If concentrating on only their best ideas increases a portfolio manager’s ability to beat a benchmark, why don’t all managers do this?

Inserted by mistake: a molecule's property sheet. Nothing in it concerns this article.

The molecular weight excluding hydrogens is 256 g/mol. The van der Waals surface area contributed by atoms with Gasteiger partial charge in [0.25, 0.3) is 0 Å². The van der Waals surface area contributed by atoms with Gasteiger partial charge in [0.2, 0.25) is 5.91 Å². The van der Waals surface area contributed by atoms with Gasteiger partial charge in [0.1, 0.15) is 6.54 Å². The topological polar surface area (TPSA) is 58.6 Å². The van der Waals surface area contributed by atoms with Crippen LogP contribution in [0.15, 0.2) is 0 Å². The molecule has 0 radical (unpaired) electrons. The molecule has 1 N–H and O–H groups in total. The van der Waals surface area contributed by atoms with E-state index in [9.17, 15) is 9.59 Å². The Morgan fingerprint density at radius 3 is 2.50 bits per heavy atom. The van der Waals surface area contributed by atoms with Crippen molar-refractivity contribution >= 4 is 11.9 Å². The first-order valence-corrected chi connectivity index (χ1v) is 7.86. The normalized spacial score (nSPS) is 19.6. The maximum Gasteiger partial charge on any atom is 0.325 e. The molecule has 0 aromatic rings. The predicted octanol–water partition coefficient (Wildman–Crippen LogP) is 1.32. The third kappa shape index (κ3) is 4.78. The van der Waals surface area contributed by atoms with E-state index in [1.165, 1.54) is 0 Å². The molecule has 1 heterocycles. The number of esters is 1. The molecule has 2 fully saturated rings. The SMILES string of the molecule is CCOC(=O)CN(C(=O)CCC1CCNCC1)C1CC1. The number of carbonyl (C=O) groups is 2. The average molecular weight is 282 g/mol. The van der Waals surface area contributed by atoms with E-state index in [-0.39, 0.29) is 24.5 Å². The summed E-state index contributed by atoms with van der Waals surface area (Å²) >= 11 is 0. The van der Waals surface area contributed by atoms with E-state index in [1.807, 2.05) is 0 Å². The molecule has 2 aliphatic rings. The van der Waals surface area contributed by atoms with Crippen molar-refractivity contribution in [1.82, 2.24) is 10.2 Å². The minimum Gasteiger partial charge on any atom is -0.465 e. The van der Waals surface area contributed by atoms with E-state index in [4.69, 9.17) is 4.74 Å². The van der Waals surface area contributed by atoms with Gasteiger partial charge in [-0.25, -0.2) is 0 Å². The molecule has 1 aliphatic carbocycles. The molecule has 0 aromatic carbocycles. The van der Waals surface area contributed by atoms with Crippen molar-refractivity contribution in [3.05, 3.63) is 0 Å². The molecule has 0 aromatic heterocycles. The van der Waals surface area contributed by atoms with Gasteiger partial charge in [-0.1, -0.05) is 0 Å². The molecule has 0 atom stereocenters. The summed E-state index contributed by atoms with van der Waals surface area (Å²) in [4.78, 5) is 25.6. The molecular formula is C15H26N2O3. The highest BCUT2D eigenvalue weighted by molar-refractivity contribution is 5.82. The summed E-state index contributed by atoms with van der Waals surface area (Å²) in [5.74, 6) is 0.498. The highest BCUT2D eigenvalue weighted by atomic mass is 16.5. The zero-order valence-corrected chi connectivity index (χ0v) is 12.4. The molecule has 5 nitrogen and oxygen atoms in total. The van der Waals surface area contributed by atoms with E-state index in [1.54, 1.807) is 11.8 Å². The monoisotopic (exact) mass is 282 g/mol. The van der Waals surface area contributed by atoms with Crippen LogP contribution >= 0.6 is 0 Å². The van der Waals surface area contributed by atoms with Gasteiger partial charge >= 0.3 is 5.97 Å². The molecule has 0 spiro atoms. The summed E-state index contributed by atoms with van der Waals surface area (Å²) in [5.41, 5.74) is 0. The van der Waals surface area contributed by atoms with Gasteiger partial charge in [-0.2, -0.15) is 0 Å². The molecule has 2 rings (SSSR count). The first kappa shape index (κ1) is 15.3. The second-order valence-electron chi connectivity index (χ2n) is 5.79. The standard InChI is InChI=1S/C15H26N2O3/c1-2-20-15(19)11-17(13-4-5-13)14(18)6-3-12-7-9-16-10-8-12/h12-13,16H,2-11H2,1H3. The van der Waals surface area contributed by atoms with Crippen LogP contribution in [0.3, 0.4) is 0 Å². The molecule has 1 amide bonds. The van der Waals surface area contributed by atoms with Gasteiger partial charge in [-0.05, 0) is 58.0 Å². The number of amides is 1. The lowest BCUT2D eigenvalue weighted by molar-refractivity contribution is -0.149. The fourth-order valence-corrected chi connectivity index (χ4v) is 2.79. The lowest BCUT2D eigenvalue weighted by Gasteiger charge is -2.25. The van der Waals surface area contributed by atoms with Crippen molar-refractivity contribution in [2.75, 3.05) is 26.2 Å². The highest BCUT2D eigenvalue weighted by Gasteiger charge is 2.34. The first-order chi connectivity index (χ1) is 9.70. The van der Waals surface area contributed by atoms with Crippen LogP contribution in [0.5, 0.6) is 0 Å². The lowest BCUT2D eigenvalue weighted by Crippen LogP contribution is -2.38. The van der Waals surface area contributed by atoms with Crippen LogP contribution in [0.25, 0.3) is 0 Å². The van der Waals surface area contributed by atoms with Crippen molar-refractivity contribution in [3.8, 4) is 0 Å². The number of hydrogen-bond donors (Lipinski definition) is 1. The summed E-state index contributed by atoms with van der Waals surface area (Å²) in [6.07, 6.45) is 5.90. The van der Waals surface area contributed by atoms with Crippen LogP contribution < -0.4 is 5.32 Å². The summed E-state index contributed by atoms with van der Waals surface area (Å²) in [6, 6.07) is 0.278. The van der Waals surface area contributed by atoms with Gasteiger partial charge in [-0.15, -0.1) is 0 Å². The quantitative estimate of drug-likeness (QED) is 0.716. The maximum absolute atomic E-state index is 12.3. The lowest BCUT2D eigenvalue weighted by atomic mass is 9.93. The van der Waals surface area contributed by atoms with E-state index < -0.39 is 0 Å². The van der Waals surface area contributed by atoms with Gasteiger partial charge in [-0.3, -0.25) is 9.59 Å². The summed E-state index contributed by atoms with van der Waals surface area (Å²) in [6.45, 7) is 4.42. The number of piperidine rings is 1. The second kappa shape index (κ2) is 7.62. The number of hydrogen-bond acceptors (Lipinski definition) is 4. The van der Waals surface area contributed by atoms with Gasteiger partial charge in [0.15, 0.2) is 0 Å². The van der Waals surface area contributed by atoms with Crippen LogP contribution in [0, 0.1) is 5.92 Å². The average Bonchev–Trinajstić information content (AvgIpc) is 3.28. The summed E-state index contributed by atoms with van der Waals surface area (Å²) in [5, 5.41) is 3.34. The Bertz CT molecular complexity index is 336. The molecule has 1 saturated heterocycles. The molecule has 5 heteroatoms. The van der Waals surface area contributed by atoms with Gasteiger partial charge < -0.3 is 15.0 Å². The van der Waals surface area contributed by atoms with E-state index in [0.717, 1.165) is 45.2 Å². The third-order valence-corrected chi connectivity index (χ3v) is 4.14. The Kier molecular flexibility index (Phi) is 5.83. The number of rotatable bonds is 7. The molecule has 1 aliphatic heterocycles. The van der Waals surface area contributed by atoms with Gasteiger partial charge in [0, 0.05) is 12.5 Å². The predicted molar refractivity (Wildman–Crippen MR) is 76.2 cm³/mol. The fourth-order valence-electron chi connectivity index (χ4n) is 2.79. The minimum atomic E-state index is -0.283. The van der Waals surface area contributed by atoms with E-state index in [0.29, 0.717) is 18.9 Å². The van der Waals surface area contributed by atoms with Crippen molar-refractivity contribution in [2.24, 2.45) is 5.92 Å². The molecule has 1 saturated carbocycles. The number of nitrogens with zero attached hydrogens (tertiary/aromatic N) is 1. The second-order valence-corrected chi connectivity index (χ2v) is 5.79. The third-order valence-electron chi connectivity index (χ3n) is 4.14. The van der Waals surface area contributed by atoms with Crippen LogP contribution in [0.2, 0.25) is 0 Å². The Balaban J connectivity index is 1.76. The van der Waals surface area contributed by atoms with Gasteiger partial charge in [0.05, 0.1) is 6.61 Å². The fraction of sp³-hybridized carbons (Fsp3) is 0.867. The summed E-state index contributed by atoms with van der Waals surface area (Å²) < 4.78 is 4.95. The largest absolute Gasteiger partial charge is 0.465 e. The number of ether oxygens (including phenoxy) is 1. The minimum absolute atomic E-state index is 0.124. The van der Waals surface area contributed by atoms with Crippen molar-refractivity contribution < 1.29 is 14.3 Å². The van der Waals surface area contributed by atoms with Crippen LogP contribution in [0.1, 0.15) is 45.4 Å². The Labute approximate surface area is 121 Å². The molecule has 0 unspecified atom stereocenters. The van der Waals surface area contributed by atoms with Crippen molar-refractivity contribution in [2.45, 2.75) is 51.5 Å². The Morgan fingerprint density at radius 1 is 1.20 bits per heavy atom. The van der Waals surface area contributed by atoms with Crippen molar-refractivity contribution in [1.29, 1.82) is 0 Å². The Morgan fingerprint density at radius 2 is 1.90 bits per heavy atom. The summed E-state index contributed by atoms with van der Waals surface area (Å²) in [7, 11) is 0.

There are three broad reasons why more managers don’t concentrate their portfolios to a greater degree. First, as we noted, not all managers have approaches that would benefit from concentration. For example, a top-down manager who seeks to identify industries or regions likely to perform well might want to own a larger number of names to ensure good representation in that area. Second, even managers who emphasize bottom-up company research may not feel comfortable with the risks entailed in owning a smaller number of names, so they add more names to reduce overall portfolio risk. Third, asset growth often requires managers to own more names and larger-cap names. As noted earlier, there is a fourth issue—stock pickers who are not skilled may not be able to add value through concentration. In fact, they may detract value by virtue of less diversification. The Masters’ concept addresses each of those issues. We only choose managers we believe are highly skilled and likely to benefit from concentration, we seek to achieve overall portfolio diversification by combining managers, and we limit assets.